Prompted by a faculty discussion over Great Books in the modern era, I drove home last night thinking about these two great novels together.  I loved reading them, and so the best answer, at least for me, is, “The Brothers Karamazov and The Magic Mountain.”  Still, it was a good exercise comparing them during my drive on the PCH and I-405.

First is their most obvious commonality: both novels are very long.  It takes time to read each of them the way it takes time to read both of the Homeric epics, or a carefully annotated edition of The Divine Comedy. It seems as if only Clarissa or, for a non-fictional example, The Decline and Fall of the Roman Empire would take longer to read.

I first read Dostoevsky’s masterpiece in college, albeit in a class that I sat in.  Without remembering exactly how long it took us to read it, I am pretty sure that it was the longest for that class.  (We also read David Copperfield, but it was somewhat shorter.) I reread it, more slowly this time, a few years after college.  In term of duration, however, there is no comparison to my reading of Thomas Mann’s magnus opus because it took me over the course of two summers, mostly in parks and libraries, to finish.  I was living and working at the L’Arche community at the time, and oddly enough, taking a long break in-between enhanced the reading experience considerably.  Because I read it so slowly, I remembered it better than Brothers K until reading the latter again this past summer.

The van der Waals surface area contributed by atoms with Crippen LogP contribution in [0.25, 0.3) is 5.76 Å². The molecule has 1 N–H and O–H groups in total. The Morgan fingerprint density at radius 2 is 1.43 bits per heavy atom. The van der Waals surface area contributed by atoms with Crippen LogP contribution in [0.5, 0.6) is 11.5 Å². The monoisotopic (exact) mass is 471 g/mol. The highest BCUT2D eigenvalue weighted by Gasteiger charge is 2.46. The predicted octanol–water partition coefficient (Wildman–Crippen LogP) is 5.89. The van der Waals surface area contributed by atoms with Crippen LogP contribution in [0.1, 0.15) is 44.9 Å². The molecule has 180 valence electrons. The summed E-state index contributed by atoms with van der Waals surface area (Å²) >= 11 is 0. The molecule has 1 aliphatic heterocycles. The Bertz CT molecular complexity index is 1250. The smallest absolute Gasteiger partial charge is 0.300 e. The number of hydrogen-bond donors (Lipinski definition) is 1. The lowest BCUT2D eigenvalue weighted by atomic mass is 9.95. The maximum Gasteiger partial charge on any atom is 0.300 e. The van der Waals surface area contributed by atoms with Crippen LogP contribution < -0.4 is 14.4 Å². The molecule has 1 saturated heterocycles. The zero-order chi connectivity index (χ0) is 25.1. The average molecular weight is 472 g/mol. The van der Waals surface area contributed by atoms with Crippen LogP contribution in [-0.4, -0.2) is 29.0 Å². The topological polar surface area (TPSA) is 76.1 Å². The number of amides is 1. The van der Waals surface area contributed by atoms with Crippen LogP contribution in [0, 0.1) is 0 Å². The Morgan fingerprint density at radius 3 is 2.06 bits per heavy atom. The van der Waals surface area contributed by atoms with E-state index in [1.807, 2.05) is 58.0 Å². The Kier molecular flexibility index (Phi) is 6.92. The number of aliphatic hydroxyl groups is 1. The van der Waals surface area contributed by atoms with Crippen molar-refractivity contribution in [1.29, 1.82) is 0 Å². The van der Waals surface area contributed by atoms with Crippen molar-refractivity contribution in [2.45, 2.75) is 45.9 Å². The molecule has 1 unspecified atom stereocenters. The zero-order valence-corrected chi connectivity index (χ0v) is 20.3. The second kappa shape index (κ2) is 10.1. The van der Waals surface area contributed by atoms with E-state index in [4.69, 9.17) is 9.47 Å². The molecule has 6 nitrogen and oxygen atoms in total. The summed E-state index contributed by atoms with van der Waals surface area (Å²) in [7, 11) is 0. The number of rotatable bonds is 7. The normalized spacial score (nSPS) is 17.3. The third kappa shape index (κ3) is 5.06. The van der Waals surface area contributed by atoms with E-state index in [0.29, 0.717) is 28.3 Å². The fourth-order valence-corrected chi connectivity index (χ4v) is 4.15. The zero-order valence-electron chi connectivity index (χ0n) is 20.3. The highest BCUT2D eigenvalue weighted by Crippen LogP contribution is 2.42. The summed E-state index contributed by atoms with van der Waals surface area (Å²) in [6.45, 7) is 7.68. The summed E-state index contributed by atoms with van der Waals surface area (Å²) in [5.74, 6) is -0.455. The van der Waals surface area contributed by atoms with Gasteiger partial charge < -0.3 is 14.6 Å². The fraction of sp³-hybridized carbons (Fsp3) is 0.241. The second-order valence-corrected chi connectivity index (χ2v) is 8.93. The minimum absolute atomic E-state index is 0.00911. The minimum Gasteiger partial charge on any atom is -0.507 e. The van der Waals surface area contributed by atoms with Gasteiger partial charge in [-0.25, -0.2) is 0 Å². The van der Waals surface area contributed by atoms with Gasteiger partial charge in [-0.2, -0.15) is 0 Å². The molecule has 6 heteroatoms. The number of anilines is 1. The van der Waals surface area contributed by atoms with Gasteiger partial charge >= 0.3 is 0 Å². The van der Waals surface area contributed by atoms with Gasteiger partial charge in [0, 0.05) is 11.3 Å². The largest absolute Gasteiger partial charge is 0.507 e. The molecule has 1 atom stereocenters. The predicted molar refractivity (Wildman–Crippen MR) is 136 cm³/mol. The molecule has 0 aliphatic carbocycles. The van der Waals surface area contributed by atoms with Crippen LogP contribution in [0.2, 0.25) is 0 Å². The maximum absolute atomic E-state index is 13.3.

My experience illustrates a difference:  The Brothers Karamazov has been taught more widely in college.  A staple of Great Books courses throughout America, it is, in fact, included in my reading list for Great Books IV.  After a quarter-century, I very much look forward to classroom discussions of the novel again.  The book has appeared in a variety of other undergraduate courses on European literature, Russian literature, Russian history, the novel, theology, and GE courses such as Western Cultural Tradition at Boston College.  Indeed, in college I didn’t read Brothers K for a Great Books class, but a class on the Western novel.  The Great Books instructor chose Moby Dick for the “big novel” portion.  In senior year, I sat in the course on the novel taught by Pat Costello, mostly so I could read the novels by Dostoevsky and Walker Percy with him and other students.  As you can see from the illustration below, W. H. Auden’s course at University of Michigan duly included the novel alongside other illustrious works such as Horace’s Odes, four of Shakespeare’s best plays, the first part of Goethe’s Faust, and, indeed, Moby Dick.